Notice that as you enlarge things they may no longer fit on your screen entirely. The bottom of the display settings page drops down out of sight beneath the edge of the screen. You will need to PgDn to see what you are missing, which may include important options for the app you are using.

The menu bars and text on them still remain at their tiny default sizes. In early versions of Windows 10, there was an “advanced sizing of text and other items” option that allowed you to change the size of the menu bars, text in title bars, icons and other fine tunings. That option was removed in the April 2017 Creators Update. I’ve read that if you start your computer in Safe Mode this option becomes available, and any changes you make will still be in effect when you exit Safe Mode. I’ve not tried that, so I can’t verify that it works.

The brightness and “night light” options on the display settings page change the hue of light, mostly by adding or removing some of the blue spectrum. A warmer, less-blue hue is often easier on the eyes and can help prepare your body for sleep, so try the “night light” toggle switch. Click on “Night light settings” to see how finely you can control the warmth of light.

Back up under “Scale and Layout” you see “Advanced scaling settings”. Toggle on the switch that promises to “Fix scaling for apps”. It can make text look less blurry when it’s enlarged or shrunk. Custom scaling percentages can also be set on this page; they will be indicated back on the main page when they are in effect. Don’t neglect to click on the “Apply” button at the very bottom of this page or your custom settings will not take effect.

The resolution of your display should be left at its recommended maximum. If it’s changed, there will be fewer pixels available and everything will look less sharp, blurry. The advantage of using a coarser resolution is that those tiny border items will look bigger, but blurrier. Leave “orientation” alone unless you switch to a monitor that is taller than it is wide.

The multiple displays section is mainly for gamers who keep a general-purpose monitor and a high-performance graphics monitor. You can control the settings of both types, and even specify an app to be used to test graphics settings.

I want to mention one more option that can help if you are visually impaired. The Magnifier (on Windows 7/8/10) can make any part of the screen larger. Press and hold the Start key and the plus (+) sign to activate the Magnifier. Move the mouse to the portion of the screen you want to magnify. You can adjust the magnification level if desired.

These are the basics of Windows display settings. Things get more complicated when you begin using display settings built into apps such as Chrome, in addition to the Windows settings. I recommend avoiding that. Do the best you can using Windows display settings alone.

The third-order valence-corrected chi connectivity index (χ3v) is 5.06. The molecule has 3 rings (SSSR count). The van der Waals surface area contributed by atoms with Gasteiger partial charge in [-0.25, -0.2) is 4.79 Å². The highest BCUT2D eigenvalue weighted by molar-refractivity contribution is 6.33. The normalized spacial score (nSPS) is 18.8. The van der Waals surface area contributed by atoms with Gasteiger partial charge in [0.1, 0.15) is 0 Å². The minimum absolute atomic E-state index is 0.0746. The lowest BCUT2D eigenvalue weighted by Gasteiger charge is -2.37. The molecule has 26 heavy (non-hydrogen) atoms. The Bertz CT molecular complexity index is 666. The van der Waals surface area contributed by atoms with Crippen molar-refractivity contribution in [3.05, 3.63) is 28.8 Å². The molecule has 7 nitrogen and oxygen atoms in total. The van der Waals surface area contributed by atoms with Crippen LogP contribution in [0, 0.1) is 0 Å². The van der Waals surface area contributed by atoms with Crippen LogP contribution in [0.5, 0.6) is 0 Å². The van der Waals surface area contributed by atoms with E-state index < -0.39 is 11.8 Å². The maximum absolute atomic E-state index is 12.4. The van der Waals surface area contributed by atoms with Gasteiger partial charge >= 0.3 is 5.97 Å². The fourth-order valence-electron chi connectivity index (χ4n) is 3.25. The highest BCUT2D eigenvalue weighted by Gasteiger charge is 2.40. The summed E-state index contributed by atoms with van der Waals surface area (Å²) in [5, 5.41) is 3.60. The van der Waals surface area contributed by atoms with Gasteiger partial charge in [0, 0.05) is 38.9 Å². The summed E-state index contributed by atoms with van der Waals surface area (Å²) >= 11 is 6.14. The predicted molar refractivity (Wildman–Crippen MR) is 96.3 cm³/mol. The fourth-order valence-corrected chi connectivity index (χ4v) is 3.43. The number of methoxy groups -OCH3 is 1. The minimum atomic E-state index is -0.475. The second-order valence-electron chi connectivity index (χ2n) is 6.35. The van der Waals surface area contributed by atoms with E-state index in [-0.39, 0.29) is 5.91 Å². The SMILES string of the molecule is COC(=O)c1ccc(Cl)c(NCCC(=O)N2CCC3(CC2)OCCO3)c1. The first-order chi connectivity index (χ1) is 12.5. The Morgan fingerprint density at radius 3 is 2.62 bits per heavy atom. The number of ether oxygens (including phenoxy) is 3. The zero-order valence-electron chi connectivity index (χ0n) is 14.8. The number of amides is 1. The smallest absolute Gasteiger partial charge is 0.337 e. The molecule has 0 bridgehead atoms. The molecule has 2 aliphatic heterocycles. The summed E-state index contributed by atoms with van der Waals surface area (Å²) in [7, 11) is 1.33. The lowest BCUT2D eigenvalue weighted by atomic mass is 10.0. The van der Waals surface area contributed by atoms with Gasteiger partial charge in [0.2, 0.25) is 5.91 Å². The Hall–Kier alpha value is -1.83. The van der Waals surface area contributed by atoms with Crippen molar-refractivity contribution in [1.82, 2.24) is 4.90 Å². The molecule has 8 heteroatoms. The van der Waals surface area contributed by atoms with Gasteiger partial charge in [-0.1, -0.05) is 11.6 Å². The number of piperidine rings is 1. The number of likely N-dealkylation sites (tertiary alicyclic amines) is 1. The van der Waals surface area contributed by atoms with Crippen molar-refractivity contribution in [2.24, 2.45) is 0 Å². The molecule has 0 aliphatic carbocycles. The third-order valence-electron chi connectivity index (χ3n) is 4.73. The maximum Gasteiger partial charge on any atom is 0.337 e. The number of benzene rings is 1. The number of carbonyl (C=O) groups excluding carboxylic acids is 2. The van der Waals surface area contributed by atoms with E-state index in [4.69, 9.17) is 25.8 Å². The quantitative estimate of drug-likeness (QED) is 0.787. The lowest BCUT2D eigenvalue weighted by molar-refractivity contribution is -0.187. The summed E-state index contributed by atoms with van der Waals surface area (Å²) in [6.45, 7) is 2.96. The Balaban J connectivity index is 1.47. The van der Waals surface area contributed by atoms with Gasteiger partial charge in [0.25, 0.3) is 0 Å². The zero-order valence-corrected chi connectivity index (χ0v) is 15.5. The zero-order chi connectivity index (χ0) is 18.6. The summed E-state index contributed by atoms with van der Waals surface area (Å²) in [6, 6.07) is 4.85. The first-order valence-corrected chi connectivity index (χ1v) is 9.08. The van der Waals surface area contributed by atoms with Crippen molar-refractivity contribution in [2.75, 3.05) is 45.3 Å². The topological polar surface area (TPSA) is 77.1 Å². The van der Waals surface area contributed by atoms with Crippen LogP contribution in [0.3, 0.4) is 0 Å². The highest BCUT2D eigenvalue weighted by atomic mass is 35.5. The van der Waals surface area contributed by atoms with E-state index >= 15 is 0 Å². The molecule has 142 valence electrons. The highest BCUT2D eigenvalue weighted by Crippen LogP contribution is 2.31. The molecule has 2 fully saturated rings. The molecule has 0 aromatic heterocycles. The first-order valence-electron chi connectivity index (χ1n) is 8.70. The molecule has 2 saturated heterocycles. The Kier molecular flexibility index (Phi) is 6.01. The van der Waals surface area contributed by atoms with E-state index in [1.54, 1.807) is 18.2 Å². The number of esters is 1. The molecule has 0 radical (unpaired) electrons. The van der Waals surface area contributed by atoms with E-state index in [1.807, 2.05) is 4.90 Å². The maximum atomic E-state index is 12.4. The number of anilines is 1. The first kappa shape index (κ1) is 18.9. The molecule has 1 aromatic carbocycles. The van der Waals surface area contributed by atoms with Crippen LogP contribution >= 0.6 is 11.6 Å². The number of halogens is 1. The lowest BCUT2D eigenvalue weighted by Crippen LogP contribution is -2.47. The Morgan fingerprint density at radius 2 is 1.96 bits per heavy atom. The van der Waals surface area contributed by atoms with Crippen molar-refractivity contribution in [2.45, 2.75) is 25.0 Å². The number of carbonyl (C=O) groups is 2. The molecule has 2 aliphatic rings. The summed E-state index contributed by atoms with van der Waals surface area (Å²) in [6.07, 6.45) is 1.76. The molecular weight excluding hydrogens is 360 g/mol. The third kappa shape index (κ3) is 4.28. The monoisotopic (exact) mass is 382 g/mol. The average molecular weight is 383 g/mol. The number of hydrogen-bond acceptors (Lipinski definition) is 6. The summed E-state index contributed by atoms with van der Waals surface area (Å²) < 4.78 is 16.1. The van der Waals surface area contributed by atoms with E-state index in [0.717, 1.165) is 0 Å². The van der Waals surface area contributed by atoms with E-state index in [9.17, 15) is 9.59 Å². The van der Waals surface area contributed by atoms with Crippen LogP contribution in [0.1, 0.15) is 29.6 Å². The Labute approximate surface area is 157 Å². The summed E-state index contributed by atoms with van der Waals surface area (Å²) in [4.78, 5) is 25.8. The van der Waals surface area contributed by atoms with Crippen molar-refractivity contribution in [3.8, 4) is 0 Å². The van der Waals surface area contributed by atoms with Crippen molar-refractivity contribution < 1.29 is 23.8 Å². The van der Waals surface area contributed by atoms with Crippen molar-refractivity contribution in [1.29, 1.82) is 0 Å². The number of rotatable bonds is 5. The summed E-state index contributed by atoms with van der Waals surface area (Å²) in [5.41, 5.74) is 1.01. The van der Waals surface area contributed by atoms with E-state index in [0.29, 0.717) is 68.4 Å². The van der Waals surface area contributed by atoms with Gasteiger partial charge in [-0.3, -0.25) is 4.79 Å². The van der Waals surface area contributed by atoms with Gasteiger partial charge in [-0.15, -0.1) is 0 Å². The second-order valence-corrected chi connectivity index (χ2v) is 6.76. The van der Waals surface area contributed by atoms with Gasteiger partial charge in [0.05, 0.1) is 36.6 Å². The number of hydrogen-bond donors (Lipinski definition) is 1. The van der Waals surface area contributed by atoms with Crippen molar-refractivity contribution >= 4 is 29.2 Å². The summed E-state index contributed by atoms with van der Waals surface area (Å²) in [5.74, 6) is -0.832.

Have a great week

Zi Staff

SL Photography Tricks and Tips, AnyPose, LeLutka Axis & Windlight List

Sept 17th! Building Class @ ZoHa Islands Sandbox – hosted by DanelleDee and BlueVioletVixen Lorefield

DanelleDee Art By DanelleDee Presents:

Making A Scrying Bowl


Halloween is coming up, and spirits from the great beyond are attempting to communicate with us!  Here’s how you can learn how to make a beautiful scrying bowl with animated water, and when touched, gives random words of wisdom from the great beyond!


We will be meeting in Zamargad…http://maps.secondlife.com/secondlife/Zamargad/143/108/21

There will be a TPer with instructions here, as we will be taking a field trip to the exclusive ZoHa Islands Sandbox…

You will need to IM ℳαʝɨҟᐺɨӽڠɳ (bluevioletvixen.lorefield) to get a ZoHa Islands Sandbox group tag for entry

Once you are wearing your ZoHa Islands Sandbox tag, then you can walk into the TPer (remember to accept “Lochme” experiences), and you will be teleported to the classroom at ZoHa Islands

When you are done building, you may walk into the TPer to go back to Zamargad and explore our sim!

Monday, September 17th:

1st class is at 11AM SLT

2nd class is at 5PM SLT

DanelleDee is an artist with graphic design schooling.  She has formal training in both print and web design.  DanelleDee has been interested in the building menu and how things work in Second Life since she first joined in November 2014.  She is able to make complex builds with the Second Life building menu, and some simple things in Blender.

When she’s not teaching, she’s taking classes from other great teachers and working on her own builds.  She has been playing video games since the Atari and the Apple II.  She grew up with all the classics, and Second Life is the next interactive platform to master.

DanelleDee has been a Second Life building teacher since November 2015.  She teaches classes at every level.  You never know what you’ll learn in her classes.

Some of the classes she has taught in the past are framing pictures, clothing attachment points, flapping prim wings, tree hideaways, and blinking caution signs.

To Visit Zamargad’s website with upcoming classes and information click here!